STROGOFF: THE END OF SUMMER, BUT HARDLY THE END OF POLITICS
Recall elections, mental health and Gessler’s announcement for Guv
The Colorado Statesman
When the dust finally settles after Tuesday’s recall elections in Colorado Springs and Pueblo, hopefully the results will be decisive one way or the other — not only for the sake of Democratic senators John Morse and Angie Giron whose political fate is at hand, but also for the numerous other protagonists in this high intrigue political drama that has unfolded over the past few months.
The prospect of additional court challenges and/or recounts isn’t particularly appealing after such a long summer of unanticipated electioneering. Except for a few ballot measures to be voted upon in November, this was supposed to be our off-election year.
I think they’re becoming a lost phenomena. There really is no such thing as a non-election year anymore. Besides all the theatrics occuring in Colorado Springs and neighboring Pueblo to the south, there’s also been a flurry of campaign activities throughout the rest of the state. The election calendar has been set into accelerated motion and judging from the frenetic pace, this might as well be Election Year 2014 already, not just its prelude.
And if Morse or Giron are actually recalled, it sets into motion heightened political drama in the coming months as legislators do their business in an even more competitive arena.
But let’s be careful how we use that word.
Out here in Political Land it’s easy to label events and candidates along a sort of sanity spectrum that includes the word “crazy” at one end. Think back, if you can, to the last gubernatorial race of 2010. Any doubt that it wasn’t one of the strangest political contests we’ve ever experienced in Colorado? Dare we remind you of a few of the characters involved whose antics were a little out of the ordinary? It really was crazy.
But as Don Mares, the president and CEO of Mental Health America of Colorado points out in his column this week, the words associated with intense feelings and personal experiences are often incorrect and hurtful. “Journalists, pundits, public officials and ordinary folks just talking about the news have perpetuated myths about what mental health means without even realizing it,” he pens in the first of what will be monthly columns on page 5.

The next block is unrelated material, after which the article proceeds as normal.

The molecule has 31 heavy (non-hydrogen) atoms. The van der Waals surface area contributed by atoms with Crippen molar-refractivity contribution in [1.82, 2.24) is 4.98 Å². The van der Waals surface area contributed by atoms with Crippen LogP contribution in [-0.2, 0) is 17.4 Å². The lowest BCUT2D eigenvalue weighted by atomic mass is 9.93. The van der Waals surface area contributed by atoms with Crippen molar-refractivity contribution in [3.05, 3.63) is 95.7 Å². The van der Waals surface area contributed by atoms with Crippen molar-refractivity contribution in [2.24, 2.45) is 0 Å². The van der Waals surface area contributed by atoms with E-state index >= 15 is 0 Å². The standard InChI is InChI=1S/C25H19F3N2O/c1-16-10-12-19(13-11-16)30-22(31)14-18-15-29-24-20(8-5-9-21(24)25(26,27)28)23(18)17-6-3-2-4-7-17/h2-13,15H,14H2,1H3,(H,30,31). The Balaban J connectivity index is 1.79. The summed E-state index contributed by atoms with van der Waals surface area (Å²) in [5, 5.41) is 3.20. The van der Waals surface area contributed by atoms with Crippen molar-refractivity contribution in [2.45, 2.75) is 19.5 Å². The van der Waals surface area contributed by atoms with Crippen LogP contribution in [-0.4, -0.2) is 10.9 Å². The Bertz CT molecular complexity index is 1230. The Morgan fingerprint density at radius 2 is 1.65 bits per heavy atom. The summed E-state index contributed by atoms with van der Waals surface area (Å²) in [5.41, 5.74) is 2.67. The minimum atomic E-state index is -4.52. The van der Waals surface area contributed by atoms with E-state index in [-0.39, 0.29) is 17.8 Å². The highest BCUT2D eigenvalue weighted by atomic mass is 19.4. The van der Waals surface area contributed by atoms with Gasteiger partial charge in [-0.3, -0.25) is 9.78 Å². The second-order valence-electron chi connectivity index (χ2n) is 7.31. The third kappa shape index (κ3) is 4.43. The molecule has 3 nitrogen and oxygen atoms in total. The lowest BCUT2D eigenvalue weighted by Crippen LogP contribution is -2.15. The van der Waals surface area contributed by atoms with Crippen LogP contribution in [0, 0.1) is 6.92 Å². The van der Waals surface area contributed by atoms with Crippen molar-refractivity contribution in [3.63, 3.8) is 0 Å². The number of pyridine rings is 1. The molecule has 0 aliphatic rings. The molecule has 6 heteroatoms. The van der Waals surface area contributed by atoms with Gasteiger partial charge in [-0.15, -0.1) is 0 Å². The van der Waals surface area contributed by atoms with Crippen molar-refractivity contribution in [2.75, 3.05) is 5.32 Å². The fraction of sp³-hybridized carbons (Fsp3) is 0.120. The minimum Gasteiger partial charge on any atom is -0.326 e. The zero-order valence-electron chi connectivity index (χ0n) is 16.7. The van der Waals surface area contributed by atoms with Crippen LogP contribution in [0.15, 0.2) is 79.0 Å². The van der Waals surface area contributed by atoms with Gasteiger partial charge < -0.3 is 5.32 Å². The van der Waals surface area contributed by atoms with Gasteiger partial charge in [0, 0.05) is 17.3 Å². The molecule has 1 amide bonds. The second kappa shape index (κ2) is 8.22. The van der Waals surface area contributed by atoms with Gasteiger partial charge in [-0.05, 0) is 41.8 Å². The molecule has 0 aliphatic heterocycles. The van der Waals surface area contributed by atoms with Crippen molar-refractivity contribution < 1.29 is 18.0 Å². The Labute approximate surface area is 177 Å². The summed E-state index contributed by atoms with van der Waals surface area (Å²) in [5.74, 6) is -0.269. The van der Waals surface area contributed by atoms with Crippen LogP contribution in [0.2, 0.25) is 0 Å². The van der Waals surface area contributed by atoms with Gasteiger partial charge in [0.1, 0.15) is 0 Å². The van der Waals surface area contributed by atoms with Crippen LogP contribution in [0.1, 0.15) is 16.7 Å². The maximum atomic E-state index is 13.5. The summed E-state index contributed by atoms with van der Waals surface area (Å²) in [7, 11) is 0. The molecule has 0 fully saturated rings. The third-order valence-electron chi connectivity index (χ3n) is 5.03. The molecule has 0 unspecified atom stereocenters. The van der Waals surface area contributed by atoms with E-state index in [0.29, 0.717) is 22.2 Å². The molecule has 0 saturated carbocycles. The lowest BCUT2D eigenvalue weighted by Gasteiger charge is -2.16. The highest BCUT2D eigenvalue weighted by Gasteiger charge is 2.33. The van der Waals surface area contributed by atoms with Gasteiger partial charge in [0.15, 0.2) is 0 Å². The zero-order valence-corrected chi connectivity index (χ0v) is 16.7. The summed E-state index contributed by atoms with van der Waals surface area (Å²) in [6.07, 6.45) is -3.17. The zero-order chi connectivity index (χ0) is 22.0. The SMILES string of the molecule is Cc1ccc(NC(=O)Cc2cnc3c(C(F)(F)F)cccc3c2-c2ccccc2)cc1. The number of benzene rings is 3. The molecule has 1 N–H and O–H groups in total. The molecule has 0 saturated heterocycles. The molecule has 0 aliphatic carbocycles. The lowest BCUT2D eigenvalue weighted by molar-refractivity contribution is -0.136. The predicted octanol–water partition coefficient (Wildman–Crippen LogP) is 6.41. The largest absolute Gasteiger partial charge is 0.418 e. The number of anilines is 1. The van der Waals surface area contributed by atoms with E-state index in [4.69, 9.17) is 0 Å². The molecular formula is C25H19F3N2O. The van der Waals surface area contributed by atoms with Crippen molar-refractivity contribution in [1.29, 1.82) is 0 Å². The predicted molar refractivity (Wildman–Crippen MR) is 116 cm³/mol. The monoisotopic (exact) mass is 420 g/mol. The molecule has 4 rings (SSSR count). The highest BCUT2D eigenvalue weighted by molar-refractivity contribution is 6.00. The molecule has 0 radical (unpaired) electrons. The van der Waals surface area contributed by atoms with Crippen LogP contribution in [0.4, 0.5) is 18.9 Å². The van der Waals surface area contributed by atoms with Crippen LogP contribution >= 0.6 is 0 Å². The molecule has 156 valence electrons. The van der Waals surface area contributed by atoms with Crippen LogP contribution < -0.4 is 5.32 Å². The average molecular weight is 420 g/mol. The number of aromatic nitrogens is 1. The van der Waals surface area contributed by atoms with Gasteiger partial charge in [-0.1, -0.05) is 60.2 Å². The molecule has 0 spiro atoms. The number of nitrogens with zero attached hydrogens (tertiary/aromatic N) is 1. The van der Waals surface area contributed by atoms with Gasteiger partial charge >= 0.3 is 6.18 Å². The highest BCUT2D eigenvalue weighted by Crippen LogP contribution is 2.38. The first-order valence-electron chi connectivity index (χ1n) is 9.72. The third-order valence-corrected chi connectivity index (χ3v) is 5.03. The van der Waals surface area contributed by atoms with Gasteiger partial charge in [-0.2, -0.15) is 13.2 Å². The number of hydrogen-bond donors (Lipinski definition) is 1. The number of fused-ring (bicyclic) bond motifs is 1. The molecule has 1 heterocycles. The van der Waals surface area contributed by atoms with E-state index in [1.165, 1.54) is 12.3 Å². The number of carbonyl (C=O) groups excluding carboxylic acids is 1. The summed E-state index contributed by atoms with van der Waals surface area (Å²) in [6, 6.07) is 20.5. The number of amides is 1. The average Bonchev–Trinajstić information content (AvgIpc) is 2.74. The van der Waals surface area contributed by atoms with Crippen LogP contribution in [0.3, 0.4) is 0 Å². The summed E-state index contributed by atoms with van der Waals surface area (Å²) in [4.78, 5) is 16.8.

“Because of the stigma associated with mental illness many people will never report problems to their doctor or reach out to others for help,” Mares opines. This has serious implications for many facets of our population and over the next few months we’ll try to tackle some of these issues with the help of Mares and his colleagues in the mental health arena. We welcome Don and his organization on board as regular contributors to The Colorado Statesman.
We’ll end this column this week much as we began, with a political item since politics is, afterall, our mainstay.
Later this month, Secretary of State Scott Gessler will make an announcement about his political plans for 2014. The controversial Republican officeholder has been uncharacteristically coy about his forthcoming political plans, preferring to tell people only the time and place of his announcement without shedding much light as to which office he’ll be seeking. Of course we’ve assumed all along that it will be for governor since he formed an exploratory committee a few months ago.
We now know that for sure.
The Colorado Statesman has confirmed that Gessler will indeed formally declare his candidacy for governor Sept. 17 at 6 p.m. at the Cable Center in Denver, and that former U.S. Rep. Bob Schaffer of Ft. Collins will appear alongside Gessler to introduce him.